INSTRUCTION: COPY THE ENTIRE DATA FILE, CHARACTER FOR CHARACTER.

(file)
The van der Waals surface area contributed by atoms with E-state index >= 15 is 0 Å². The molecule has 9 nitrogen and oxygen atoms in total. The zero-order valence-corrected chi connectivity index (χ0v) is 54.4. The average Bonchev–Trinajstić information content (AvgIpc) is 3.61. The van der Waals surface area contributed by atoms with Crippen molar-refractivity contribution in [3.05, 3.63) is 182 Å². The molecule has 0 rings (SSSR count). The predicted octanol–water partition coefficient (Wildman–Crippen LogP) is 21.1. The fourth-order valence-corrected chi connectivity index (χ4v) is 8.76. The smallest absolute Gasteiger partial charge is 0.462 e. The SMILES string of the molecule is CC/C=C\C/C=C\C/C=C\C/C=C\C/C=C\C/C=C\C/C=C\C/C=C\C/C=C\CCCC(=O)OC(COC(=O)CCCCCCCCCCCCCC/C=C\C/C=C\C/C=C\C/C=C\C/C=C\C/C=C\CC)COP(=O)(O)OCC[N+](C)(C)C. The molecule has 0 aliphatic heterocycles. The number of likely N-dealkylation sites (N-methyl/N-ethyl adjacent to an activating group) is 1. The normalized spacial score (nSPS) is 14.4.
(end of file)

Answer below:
The van der Waals surface area contributed by atoms with E-state index >= 15 is 0 Å². The molecule has 9 nitrogen and oxygen atoms in total. The zero-order valence-corrected chi connectivity index (χ0v) is 54.4. The average Bonchev–Trinajstić information content (AvgIpc) is 3.61. The van der Waals surface area contributed by atoms with Crippen molar-refractivity contribution in [3.05, 3.63) is 182 Å². The molecule has 0 rings (SSSR count). The predicted octanol–water partition coefficient (Wildman–Crippen LogP) is 21.1. The fourth-order valence-corrected chi connectivity index (χ4v) is 8.76. The smallest absolute Gasteiger partial charge is 0.462 e. The SMILES string of the molecule is CC/C=C\C/C=C\C/C=C\C/C=C\C/C=C\C/C=C\C/C=C\C/C=C\C/C=C\CCCC(=O)OC(COC(=O)CCCCCCCCCCCCCC/C=C\C/C=C\C/C=C\C/C=C\C/C=C\C/C=C\CC)COP(=O)(O)OCC[N+](C)(C)C. The molecule has 0 aliphatic heterocycles. The number of likely N-dealkylation sites (N-methyl/N-ethyl adjacent to an activating group) is 1. The normalized spacial score (nSPS) is 14.4.